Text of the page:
Fast Food Fiction is exactly that: Flash Fiction and Short Shorts written quickly with little regard to style, tone, voice, plot, characterization, theme, and all those other craft elements writers spend ungodly hours worried about but which are of little interest to Real Readers. Real Readers just want good stories.
The premise of Fast Food Fiction is the belief that shorter is better: Multum in Parvo:
ˌmo͝oltəm in ˈpärvō,ˌ mo͝oltəm in ˈpärwō, mul·tum in par·vo
None of these quick fast tales is serious; none is expected to elicit pleasurable mental drools; none is expected to be examined, studied, or anthologized in little read dust-collector-paper-weight MFA collections; none is worth any more than the effort it took to write and the time it takes to read each one
Each tale is merely an exercise in maniacal fast-paced writing.
Each tale is inspired by single words suggested by Facebook Friends, crossword puzzle clues, strange people walking by my window, house noises that have no rational explanation, or just shear energy-draining boredom.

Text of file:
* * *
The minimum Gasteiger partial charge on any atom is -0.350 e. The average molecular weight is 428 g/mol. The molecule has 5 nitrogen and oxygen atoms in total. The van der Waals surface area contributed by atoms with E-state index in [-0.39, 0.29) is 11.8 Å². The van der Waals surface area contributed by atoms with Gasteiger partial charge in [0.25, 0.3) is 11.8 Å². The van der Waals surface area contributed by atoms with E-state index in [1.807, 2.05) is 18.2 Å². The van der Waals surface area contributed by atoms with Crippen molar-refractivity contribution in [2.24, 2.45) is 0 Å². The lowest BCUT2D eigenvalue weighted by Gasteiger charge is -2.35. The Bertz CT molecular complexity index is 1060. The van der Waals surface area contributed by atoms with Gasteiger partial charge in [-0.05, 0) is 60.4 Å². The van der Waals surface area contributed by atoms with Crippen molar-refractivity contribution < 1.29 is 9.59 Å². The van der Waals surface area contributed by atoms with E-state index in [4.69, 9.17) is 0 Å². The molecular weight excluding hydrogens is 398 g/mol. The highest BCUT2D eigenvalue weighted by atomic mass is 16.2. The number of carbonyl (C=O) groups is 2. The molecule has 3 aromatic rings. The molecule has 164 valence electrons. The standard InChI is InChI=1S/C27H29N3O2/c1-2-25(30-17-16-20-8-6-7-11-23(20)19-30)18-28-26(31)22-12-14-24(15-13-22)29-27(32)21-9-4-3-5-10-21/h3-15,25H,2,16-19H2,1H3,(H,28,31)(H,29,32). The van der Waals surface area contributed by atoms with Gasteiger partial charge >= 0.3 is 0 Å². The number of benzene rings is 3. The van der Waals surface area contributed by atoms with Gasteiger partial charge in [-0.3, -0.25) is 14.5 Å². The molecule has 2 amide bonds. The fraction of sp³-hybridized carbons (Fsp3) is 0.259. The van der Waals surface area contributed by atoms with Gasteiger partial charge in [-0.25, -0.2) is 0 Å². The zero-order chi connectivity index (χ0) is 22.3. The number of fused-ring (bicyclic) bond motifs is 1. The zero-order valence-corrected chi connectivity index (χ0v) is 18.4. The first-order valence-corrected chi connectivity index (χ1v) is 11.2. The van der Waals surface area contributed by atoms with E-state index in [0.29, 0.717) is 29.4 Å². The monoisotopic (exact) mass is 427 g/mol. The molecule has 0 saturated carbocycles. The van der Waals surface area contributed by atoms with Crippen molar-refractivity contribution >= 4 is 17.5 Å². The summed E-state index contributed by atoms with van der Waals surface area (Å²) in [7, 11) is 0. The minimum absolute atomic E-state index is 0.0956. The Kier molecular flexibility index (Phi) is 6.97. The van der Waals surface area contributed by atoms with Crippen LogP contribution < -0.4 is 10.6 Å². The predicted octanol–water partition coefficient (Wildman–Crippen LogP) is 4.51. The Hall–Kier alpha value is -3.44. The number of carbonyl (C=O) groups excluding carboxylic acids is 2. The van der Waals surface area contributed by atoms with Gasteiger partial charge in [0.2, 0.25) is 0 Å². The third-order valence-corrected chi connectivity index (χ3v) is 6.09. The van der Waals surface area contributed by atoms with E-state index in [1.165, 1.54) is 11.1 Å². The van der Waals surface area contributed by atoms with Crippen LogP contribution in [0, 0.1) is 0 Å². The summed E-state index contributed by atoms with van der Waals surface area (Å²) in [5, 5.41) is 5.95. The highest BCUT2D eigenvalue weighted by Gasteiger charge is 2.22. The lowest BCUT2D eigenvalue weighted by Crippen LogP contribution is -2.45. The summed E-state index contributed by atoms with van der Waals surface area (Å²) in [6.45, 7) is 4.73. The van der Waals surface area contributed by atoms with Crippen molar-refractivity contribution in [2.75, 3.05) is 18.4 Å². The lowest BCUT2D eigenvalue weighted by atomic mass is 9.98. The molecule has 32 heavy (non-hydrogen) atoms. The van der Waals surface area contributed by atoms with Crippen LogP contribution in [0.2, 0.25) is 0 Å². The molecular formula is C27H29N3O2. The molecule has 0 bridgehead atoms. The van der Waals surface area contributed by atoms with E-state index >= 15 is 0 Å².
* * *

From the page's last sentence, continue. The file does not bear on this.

Tales range from simple sentences to wordy paragraphs to 500-1,000 word flashes. The shortest tales take one-two minutes to write; the longer ones may be given a whole 25-45 minutes.
The only rule is There are no Rules.
Any similarity between any of these tiny tales and quality fiction is purely coincidental. If you, Curious Reader, find anything remotely redeeming and worthwhile in any of these tiny tales, I’m impressed.
Fast Food Fiction is improvised writing. As with improv actors, words are thrown at me, and, with less than a couple minutes of preparatory thinking, I set off on a maddening dash to let the words write their quick tale.
This is pure, unadulterated, unfiltered, unedited, unapologetic raw fat-for-the-brain fiction.
What is Fast Food Fiction? (explanation from 01 June 2015)